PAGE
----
As I ready myself for the sojourn to Peru, I’ve been thinking a lot about the past. There is history in every location and it’s often historical sites that lure tourists: buildings and monuments of a time long ago, museums packed with art and artifacts of previous lives. Of course every city, every society, every family and every person is imprinted with the past. As individuals we will be bringing our luggage and our baggage, full of preconceived notions, memories and patterns of behavior.
Yet most of the places my travels have taken me to are also modern. The passage of time shows in their ever-evolving languages, their new constructions, their attitudes. The Internet, TV and movies, the ease of modern travel and the popularity of foreign cuisine have made us more connected to and aware of other cultures. Major world cities, while each retaining their own personalities, have even begun to look more alike. It’s as easy to find a McDonald’s in New York as it is in London or Paris. And globalization is evident nearly everywhere.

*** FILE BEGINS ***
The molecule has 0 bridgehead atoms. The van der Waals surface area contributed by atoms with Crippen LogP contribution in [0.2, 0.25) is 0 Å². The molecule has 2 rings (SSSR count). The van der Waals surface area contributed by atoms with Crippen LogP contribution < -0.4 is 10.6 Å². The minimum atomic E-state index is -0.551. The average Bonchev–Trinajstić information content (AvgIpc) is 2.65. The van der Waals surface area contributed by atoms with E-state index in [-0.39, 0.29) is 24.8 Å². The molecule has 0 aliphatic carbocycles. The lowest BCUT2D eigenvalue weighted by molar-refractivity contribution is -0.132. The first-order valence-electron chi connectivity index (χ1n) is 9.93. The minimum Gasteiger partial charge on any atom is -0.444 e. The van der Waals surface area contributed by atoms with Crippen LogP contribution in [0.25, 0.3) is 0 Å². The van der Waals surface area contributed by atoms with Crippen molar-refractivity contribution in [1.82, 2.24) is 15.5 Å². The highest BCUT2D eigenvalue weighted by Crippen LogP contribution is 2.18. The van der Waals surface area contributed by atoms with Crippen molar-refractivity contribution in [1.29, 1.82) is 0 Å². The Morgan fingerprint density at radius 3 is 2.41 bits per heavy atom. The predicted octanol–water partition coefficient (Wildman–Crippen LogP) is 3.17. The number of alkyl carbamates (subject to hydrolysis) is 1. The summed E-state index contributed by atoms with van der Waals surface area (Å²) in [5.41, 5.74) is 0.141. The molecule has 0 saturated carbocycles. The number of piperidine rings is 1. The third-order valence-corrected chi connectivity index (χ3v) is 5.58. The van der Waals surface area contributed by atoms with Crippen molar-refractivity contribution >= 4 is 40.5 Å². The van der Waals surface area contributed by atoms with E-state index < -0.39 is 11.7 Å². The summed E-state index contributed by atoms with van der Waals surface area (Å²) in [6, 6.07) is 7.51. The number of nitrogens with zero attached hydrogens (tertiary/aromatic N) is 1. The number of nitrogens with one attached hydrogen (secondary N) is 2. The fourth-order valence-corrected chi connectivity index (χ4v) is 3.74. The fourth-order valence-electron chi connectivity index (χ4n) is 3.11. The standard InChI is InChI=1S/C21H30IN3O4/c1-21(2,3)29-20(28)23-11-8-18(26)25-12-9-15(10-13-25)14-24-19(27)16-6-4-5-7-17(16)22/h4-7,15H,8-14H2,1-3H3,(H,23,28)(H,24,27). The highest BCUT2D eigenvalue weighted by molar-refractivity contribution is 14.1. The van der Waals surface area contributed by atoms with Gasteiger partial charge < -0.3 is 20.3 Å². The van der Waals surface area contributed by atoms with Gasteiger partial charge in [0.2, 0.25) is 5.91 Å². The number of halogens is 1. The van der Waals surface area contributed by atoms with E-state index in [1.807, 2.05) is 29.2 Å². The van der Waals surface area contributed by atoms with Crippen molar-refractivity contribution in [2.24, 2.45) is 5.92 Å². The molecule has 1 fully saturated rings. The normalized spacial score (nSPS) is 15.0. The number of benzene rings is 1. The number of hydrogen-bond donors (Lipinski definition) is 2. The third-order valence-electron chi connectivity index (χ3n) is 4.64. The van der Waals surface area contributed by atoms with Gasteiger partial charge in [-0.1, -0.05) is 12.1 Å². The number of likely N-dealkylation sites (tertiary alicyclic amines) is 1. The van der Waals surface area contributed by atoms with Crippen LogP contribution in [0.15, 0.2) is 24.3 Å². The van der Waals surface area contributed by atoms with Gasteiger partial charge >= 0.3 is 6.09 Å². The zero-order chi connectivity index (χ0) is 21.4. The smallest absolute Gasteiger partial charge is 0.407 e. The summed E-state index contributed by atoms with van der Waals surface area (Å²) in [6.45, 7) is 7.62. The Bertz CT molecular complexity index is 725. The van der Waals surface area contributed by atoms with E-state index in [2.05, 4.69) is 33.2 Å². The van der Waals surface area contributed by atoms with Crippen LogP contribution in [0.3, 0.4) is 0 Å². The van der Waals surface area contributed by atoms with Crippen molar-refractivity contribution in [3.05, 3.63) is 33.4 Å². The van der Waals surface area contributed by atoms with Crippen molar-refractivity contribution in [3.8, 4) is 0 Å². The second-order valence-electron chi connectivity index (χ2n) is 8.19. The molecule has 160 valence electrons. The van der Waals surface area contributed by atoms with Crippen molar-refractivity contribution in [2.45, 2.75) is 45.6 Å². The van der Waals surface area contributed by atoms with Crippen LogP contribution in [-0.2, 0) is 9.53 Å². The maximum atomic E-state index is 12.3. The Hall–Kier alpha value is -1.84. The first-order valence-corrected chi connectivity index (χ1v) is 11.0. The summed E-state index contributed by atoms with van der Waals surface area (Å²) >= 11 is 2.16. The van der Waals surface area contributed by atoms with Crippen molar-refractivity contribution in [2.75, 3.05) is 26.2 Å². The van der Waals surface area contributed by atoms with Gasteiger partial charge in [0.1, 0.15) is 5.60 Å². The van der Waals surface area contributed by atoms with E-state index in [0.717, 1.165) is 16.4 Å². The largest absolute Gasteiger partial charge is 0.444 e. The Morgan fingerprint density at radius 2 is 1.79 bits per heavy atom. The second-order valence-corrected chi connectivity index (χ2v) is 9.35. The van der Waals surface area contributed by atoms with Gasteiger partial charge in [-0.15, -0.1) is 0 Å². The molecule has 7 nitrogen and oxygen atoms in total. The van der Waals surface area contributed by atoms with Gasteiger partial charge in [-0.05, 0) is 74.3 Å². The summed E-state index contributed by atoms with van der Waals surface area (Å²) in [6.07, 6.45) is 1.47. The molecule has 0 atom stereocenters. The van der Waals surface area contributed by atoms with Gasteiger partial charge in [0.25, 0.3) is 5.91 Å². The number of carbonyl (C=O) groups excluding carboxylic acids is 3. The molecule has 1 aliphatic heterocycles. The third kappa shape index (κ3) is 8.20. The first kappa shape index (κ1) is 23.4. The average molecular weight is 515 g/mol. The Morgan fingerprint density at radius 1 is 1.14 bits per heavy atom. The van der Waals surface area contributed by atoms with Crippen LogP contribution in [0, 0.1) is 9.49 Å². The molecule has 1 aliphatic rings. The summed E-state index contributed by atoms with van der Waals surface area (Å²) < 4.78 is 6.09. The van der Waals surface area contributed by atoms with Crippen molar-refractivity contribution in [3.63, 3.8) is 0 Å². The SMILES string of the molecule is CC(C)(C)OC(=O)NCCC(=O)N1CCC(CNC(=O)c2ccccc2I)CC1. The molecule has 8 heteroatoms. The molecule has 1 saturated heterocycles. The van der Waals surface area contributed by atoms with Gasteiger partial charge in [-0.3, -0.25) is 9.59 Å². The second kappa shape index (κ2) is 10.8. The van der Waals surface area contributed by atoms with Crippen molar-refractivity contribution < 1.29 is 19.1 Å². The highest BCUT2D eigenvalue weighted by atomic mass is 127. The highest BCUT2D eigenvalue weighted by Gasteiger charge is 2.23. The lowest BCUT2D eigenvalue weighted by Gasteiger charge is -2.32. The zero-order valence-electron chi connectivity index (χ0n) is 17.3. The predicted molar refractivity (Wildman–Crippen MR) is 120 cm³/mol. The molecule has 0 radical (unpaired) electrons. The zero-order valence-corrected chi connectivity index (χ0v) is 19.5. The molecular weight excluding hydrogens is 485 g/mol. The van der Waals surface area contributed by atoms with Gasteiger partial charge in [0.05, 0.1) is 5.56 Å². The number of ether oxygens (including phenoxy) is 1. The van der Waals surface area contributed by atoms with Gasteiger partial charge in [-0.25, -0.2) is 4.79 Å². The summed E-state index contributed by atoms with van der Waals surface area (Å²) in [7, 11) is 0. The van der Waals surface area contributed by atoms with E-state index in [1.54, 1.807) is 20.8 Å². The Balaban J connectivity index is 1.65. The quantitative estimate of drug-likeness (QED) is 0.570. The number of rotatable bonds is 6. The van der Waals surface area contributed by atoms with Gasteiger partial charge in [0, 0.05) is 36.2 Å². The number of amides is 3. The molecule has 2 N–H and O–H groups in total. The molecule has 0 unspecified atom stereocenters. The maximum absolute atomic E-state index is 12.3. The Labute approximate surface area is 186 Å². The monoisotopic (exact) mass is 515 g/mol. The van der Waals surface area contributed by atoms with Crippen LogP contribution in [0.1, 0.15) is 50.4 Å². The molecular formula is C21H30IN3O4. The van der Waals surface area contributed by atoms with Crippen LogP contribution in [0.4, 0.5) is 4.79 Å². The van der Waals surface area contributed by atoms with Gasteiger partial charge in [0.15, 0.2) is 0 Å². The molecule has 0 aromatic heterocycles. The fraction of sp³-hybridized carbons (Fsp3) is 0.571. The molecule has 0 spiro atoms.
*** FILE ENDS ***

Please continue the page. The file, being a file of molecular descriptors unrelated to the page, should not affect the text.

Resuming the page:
But we are traveling to a place where the past is still very much present – or more present than in any location I’ve been to. The villagers still speak Quechua, derived from the ancestral language of the Inca. The Andeans still live much as they did centuries ago, farming potatoes and quinoa, observing religious rites that have been passed down through the years and raising families without Facebook. The inhabitants of the Sacred Valley live a simple, agrarian life nearly untouched by the rest of the world. Many still wear traditional garb, uninfluenced by world fashion trends, although I hear that baseball caps are popular among men and jeans have made their way to closets.
All of this stands to reason in a place that is remote. The Sacred Valley is tucked away in the formidable Andes mountain range. It is isolated by geography. Ollantaytambo (the village where we will spend most of our trip) apparently has an internet cafe and many of the homes now have plumbing and electricity, but otherwise remains primitive, for lack of a better word. While this might make some nervous, it’s this aspect of the trip that I find one of the most exciting – as well as somewhat terrifying. Living a simpler life – a past life – and going off the grid may present a great challenge to me and the students (what on earth will we do without our electronic limbs- our cell phones?!), it also stands to be our greatest reward.
The past will be a present.